Numbers & Operations
Roots and Radicals
Roots are the flip side of exponents, just as division is the flip side of multiplication. When you square a number, you multiply it by itself. So 5 squared is (5)(5) = 25. Square roots go in the opposite direction. To get the square root of 25, you need to find the number that when multiplied by itself equals 25. The answer is 5.
The SAT is very fond of square roots, but you should know how to work with other roots as well. The basic concept is this:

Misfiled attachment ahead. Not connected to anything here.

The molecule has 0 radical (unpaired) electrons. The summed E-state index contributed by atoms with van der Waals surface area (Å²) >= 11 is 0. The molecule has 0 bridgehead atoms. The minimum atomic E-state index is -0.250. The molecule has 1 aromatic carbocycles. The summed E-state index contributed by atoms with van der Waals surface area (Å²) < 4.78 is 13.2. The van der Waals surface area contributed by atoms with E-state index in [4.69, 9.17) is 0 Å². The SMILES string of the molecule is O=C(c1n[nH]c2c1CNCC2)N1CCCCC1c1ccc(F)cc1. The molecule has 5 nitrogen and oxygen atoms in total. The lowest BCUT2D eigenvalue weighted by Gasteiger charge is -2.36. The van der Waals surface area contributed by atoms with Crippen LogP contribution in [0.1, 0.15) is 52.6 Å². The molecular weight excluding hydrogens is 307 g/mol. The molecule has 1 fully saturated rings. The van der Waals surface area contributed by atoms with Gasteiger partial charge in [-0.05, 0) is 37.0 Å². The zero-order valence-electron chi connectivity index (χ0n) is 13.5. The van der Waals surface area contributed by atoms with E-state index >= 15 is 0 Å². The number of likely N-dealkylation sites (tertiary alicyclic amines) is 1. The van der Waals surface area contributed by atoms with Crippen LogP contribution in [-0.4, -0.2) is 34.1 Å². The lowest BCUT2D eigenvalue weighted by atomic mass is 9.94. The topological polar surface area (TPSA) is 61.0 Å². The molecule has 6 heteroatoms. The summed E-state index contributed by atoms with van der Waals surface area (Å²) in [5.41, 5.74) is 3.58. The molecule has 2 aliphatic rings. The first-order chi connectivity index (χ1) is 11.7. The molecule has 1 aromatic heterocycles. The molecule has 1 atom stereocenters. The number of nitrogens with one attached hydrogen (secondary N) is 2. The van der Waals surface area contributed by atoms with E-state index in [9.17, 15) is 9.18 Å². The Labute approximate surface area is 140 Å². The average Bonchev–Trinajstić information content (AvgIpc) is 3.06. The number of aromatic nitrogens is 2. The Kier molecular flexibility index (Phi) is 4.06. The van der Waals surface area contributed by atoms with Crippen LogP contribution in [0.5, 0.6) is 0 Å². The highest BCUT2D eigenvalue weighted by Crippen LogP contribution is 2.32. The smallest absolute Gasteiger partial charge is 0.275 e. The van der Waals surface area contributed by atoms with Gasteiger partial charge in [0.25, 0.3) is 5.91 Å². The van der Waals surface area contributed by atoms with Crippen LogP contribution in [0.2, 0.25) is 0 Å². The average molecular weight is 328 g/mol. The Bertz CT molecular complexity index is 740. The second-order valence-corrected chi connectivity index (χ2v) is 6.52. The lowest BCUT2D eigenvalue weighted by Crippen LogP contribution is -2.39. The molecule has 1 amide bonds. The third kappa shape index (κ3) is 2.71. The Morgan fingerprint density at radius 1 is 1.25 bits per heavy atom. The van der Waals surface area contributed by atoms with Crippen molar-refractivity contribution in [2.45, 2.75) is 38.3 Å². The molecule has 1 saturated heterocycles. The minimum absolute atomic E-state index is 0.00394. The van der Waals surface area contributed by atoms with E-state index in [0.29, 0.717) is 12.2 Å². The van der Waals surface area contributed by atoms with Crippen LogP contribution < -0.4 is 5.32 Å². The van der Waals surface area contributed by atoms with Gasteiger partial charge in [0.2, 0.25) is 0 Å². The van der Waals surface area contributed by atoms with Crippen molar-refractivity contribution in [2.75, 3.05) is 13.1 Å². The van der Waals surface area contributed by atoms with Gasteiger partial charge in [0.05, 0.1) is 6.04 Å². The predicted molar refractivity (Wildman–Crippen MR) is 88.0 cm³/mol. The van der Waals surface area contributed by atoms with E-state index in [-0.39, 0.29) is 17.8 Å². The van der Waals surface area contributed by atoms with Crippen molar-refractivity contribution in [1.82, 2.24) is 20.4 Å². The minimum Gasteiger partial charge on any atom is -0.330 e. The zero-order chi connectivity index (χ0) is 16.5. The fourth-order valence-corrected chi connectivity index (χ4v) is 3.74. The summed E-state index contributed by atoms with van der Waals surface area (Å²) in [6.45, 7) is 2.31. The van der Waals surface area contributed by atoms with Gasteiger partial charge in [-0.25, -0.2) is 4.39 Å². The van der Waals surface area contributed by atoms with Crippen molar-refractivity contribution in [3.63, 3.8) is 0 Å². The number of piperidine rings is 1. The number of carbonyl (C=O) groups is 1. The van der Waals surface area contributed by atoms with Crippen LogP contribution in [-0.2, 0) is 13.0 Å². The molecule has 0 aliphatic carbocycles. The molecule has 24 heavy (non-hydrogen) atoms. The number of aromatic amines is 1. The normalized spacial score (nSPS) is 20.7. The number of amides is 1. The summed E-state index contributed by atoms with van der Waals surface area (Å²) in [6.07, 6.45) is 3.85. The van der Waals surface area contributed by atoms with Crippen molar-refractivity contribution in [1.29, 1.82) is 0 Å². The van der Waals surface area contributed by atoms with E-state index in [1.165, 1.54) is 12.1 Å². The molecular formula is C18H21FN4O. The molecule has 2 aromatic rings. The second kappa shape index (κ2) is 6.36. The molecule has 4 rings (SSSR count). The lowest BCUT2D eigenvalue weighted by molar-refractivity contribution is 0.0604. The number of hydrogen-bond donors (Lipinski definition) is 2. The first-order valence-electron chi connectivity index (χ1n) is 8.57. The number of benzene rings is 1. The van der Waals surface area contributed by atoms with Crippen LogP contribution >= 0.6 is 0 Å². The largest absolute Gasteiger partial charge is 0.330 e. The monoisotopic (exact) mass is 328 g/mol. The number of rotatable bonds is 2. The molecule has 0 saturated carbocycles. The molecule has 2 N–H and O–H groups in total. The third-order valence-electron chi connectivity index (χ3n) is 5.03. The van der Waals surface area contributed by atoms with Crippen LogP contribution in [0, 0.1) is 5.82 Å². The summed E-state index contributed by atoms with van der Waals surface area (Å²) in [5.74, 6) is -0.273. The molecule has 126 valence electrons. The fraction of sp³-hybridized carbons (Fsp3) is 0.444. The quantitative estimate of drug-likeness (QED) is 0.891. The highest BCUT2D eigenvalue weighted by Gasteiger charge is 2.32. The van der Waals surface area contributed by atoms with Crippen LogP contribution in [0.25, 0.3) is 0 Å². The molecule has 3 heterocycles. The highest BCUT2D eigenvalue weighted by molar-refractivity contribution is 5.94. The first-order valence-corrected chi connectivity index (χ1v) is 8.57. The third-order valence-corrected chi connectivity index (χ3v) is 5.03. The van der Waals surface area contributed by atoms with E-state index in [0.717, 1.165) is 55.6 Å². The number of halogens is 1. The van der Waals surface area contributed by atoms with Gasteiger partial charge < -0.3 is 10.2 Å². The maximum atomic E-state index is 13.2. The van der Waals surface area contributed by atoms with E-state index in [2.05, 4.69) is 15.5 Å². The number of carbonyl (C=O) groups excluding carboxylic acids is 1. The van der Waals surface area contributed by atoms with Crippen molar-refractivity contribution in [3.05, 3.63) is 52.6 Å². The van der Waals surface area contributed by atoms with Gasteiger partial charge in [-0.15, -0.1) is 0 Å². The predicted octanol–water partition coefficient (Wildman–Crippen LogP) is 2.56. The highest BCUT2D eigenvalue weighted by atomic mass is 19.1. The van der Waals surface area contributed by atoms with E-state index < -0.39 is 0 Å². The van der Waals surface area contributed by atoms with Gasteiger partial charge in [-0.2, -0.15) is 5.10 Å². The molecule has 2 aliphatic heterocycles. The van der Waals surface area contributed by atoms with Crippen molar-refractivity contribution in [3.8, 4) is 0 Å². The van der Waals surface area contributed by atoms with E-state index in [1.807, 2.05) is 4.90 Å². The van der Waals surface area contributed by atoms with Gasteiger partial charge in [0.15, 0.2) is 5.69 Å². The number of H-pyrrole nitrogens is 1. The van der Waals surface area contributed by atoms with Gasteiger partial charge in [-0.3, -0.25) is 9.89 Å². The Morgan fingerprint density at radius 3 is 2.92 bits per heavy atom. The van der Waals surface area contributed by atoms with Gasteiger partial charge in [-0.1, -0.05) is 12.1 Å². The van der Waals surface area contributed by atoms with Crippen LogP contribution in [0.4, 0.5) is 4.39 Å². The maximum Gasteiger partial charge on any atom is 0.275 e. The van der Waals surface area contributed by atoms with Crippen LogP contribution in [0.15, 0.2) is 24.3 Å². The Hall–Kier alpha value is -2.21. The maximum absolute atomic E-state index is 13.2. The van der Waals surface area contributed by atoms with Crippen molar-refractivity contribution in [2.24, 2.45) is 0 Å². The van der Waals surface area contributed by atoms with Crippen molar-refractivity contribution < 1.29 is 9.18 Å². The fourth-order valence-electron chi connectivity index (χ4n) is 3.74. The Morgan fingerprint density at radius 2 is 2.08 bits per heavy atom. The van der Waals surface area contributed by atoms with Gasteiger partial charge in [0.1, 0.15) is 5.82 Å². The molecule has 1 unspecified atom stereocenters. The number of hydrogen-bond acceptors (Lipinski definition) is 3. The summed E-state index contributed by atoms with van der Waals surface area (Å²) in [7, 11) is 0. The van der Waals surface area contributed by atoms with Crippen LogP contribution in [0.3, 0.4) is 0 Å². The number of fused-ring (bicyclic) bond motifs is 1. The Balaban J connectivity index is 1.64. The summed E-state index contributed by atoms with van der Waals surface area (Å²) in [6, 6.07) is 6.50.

To calculate the value of , you have to find a number that, when multiplied by itself b times, gives a:
Roots are similar to exponents in two other ways:
  1. Addition/Subtraction. Can you add or subtract exponents? Nope. The same is true for roots. You cannot just add or subtract them. You have to work out each root separately. Only then can you add or subtract:
  1. Multiplication/Division. As with exponents, this is allowed. If the roots are of the same degree, you can multiply and divide two roots by simply multiplying or dividing the numbers under the radical sign:
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